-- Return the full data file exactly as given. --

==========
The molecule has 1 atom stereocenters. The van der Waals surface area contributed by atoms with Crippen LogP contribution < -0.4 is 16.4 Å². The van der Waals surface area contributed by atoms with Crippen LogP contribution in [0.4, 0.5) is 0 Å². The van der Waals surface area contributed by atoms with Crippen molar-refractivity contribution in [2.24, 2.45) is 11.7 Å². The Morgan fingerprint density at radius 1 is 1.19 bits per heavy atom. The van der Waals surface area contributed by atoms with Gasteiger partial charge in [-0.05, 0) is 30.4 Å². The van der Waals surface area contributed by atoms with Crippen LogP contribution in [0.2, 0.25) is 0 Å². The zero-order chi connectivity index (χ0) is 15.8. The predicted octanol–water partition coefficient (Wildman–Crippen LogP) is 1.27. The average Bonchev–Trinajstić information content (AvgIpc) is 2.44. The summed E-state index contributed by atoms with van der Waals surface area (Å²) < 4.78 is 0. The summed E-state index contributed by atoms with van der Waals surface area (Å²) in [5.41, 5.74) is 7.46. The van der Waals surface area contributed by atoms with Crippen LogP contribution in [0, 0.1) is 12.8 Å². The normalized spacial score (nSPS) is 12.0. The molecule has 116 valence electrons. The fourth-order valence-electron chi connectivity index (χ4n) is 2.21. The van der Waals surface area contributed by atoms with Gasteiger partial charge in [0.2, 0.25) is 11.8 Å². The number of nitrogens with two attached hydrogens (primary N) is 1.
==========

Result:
The molecule has 1 atom stereocenters. The van der Waals surface area contributed by atoms with Crippen LogP contribution < -0.4 is 16.4 Å². The van der Waals surface area contributed by atoms with Crippen LogP contribution in [0.4, 0.5) is 0 Å². The van der Waals surface area contributed by atoms with Crippen molar-refractivity contribution in [2.24, 2.45) is 11.7 Å². The Morgan fingerprint density at radius 1 is 1.19 bits per heavy atom. The van der Waals surface area contributed by atoms with Gasteiger partial charge in [-0.05, 0) is 30.4 Å². The van der Waals surface area contributed by atoms with Crippen LogP contribution in [0.2, 0.25) is 0 Å². The zero-order chi connectivity index (χ0) is 15.8. The predicted octanol–water partition coefficient (Wildman–Crippen LogP) is 1.27. The average Bonchev–Trinajstić information content (AvgIpc) is 2.44. The summed E-state index contributed by atoms with van der Waals surface area (Å²) < 4.78 is 0. The summed E-state index contributed by atoms with van der Waals surface area (Å²) in [5.41, 5.74) is 7.46. The van der Waals surface area contributed by atoms with Crippen LogP contribution in [0, 0.1) is 12.8 Å². The normalized spacial score (nSPS) is 12.0. The molecule has 116 valence electrons. The fourth-order valence-electron chi connectivity index (χ4n) is 2.21. The van der Waals surface area contributed by atoms with Gasteiger partial charge in [0.2, 0.25) is 11.8 Å². The number of nitrogens with two attached hydrogens (primary N) is 1.